The United States will send another $820 million in security assistance to Ukraine as Russia’s invasion of the country stretches into its fifth month, the Biden administration announced Friday.
Up to $50 million worth of drawdown equipment will come from Department of Defense inventories, including additional ammunition for high mobility rockets. Another $770 million will be Ukraine Security Assistance Initiative funds, an “authority under which the United States procures capabilities from industry rather than delivering equipment that is drawn down from DoD stocks,” the Pentagon said in a statement.
Through USAI, the U.S. will provide Ukraine with two national advanced surface-to-air missile systems, as many as 150,00 rounds of 155mm artillery ammunition and four more counter-artillery radars.
“This announcement represents the beginning of a contracting process to provide additional capabilities to Ukraine's Armed Forces,” Pentagon press secretary Todd Breasseale wrote in part.
The new allocation brings the Biden administration’s total security contributions to Ukraine to $7.6 billion, at least $6.9 billion of which was given to the country after Russia first invaded in late February, per federal officials. It is the 14th package of military weapons and equipment transferred to Ukraine from Defense Department stocks since August 2021.
Earlier Friday, a Russian airstrike on residential areas killed at least 21 people near the Ukrainian port of Odesa, authorities reported, a day after the withdrawal of Moscow’s forces from an island in the Black Sea had seemed to ease the threat to the city.
Video of the attack before daybreak showed the charred ruins of buildings in the small town of Serhiivka, about 50 kilometers (31 miles) from Odesa. The Ukrainian president’s office said warplanes fired three missiles that struck an apartment building and a campsite.
Ukrainian authorities interpreted the attack as payback for the withdrawal of Russian troops from Snake Island a day earlier, though Moscow portrayed their departure as a “goodwill gesture” to help unblock exports of grain.
Russian forces took control of the island in the opening days of the war in the apparent hope of using it as a staging ground for an assault on Odesa, Ukraine’s biggest port and the headquarters of its navy.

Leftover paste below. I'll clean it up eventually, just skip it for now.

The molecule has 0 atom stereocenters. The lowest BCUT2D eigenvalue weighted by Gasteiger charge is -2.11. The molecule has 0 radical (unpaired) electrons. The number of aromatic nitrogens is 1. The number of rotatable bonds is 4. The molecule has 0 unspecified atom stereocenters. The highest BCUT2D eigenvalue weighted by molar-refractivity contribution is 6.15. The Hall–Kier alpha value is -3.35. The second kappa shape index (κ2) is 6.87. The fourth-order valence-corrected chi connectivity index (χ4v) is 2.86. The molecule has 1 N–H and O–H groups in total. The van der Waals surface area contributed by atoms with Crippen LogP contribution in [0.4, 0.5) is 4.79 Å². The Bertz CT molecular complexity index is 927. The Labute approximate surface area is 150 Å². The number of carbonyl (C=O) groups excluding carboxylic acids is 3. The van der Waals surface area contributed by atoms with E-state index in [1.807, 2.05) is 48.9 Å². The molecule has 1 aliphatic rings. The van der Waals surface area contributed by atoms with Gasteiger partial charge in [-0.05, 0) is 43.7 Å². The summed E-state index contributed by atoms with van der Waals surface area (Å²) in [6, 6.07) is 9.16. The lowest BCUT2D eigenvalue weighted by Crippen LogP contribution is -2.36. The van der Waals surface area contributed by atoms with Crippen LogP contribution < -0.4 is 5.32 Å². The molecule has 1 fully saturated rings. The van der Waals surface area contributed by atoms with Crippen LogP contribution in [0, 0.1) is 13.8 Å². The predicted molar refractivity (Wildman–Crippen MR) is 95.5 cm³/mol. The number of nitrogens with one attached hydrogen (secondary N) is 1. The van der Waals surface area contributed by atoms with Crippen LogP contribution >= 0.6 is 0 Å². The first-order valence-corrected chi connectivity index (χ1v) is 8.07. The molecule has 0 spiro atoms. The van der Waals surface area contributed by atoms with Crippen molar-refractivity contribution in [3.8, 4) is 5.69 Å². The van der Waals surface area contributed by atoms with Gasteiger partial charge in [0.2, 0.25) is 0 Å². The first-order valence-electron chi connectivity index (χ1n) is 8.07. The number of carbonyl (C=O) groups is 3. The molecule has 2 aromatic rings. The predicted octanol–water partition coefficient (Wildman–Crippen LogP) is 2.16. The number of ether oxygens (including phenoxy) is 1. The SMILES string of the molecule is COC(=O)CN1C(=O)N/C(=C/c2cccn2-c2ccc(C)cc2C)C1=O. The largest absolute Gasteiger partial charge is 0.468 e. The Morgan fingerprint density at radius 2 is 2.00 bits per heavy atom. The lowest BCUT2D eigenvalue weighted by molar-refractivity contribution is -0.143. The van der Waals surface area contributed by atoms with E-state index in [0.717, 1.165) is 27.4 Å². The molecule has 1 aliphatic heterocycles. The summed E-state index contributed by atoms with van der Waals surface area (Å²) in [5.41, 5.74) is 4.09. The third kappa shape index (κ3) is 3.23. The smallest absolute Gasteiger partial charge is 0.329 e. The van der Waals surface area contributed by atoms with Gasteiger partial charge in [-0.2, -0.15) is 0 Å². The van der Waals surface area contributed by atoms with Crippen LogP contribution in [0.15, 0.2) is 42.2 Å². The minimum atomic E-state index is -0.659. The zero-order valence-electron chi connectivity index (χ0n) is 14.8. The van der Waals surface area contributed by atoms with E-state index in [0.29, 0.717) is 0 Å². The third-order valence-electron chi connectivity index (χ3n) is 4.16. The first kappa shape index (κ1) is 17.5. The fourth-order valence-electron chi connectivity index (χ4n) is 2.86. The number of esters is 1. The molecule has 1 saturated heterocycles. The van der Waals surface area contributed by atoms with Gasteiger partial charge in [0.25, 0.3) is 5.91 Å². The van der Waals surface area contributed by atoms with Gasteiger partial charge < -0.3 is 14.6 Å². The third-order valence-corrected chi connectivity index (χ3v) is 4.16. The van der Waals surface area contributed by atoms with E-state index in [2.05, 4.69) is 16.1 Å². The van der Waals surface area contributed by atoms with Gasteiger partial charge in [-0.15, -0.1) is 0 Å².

Russian missiles struck the Kyiv region last weekend after weeks of relative calm around the capital, and an airstrike Monday on a shopping mall in the central city of Kremenchuk killed at least 19 people.
Ukrainian President Volodymr Zelenskyy expressed outrage over Friday’s attack.
“These missiles, Kh-22, were designed to destroy aircraft carriers and other large warships, and the Russian army used them against an ordinary nine-story building with ordinary civilian people,” he said.
Twenty-one people were killed, including children, said Serhii Bratchuk, a spokesman for the regional administration. Thirty-eight others, including six children and a pregnant woman, were reported hospitalized. Most of the victims were in the apartment building, Ukrainian emergency officials said.
Kremlin spokesman Dmitry Peskov reiterated that Moscow is not targeting residential areas.
Oleh Zhdanov, an independent Ukrainian military analyst, said the Russian pullback from Snake Island bears “colossal psychological significance” for Ukraine.
“Snake Island is key for controlling the Black Sea and could help cover the Russian attack if the Kremlin opted for an amphibious landing operation in Odesa or elsewhere in the region,” he said. “Now those plans are pushed back.”
Ukraine’s military claimed a barrage of its artillery and missiles forced the Russians to flee the island in two small speedboats. The exact number of troops withdrawn was not disclosed.